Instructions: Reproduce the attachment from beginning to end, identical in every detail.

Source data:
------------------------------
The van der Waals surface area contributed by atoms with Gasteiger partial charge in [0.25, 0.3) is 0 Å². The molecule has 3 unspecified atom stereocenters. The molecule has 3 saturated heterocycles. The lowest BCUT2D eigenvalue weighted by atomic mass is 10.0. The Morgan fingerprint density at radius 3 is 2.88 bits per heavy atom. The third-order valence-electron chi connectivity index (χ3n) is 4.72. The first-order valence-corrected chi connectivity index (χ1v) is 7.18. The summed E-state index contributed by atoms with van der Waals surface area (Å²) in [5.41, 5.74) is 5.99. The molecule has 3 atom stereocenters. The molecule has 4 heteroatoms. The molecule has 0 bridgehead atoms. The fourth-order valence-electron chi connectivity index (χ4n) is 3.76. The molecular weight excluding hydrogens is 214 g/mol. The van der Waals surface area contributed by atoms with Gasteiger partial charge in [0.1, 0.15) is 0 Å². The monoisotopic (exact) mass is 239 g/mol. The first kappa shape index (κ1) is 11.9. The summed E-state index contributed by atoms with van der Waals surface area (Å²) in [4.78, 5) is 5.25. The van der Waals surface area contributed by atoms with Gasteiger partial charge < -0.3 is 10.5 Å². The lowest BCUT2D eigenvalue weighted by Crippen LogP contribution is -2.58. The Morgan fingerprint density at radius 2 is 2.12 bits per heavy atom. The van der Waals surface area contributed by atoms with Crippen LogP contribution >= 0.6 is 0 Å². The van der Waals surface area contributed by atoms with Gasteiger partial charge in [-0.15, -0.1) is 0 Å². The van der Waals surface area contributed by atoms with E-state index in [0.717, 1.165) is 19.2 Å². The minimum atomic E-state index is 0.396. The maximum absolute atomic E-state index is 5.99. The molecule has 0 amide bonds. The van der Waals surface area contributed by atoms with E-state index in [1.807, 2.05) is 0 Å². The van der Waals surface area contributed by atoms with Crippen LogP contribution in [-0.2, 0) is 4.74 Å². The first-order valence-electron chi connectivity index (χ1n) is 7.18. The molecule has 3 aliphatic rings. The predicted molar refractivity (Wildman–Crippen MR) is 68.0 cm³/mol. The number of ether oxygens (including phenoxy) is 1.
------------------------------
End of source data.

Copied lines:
The van der Waals surface area contributed by atoms with Gasteiger partial charge in [0.25, 0.3) is 0 Å². The molecule has 3 unspecified atom stereocenters. The molecule has 3 saturated heterocycles. The lowest BCUT2D eigenvalue weighted by atomic mass is 10.0. The Morgan fingerprint density at radius 3 is 2.88 bits per heavy atom. The third-order valence-electron chi connectivity index (χ3n) is 4.72. The first-order valence-corrected chi connectivity index (χ1v) is 7.18. The summed E-state index contributed by atoms with van der Waals surface area (Å²) in [5.41, 5.74) is 5.99. The molecule has 3 atom stereocenters. The molecule has 4 heteroatoms. The molecule has 0 bridgehead atoms. The fourth-order valence-electron chi connectivity index (χ4n) is 3.76. The molecular weight excluding hydrogens is 214 g/mol. The van der Waals surface area contributed by atoms with Gasteiger partial charge in [0.1, 0.15) is 0 Å². The monoisotopic (exact) mass is 239 g/mol. The first kappa shape index (κ1) is 11.9. The summed E-state index contributed by atoms with van der Waals surface area (Å²) in [4.78, 5) is 5.25. The van der Waals surface area contributed by atoms with Gasteiger partial charge < -0.3 is 10.5 Å². The lowest BCUT2D eigenvalue weighted by Crippen LogP contribution is -2.58. The Morgan fingerprint density at radius 2 is 2.12 bits per heavy atom. The van der Waals surface area contributed by atoms with Crippen LogP contribution >= 0.6 is 0 Å². The van der Waals surface area contributed by atoms with Gasteiger partial charge in [-0.15, -0.1) is 0 Å². The van der Waals surface area contributed by atoms with E-state index in [0.717, 1.165) is 19.2 Å². The minimum atomic E-state index is 0.396. The maximum absolute atomic E-state index is 5.99. The molecule has 0 amide bonds. The van der Waals surface area contributed by atoms with E-state index in [1.807, 2.05) is 0 Å². The van der Waals surface area contributed by atoms with Crippen LogP contribution in [-0.2, 0) is 4.74 Å². The first-order valence-electron chi connectivity index (χ1n) is 7.18. The molecule has 3 aliphatic rings. The predicted molar refractivity (Wildman–Crippen MR) is 68.0 cm³/mol. The number of ether oxygens (including phenoxy) is 1.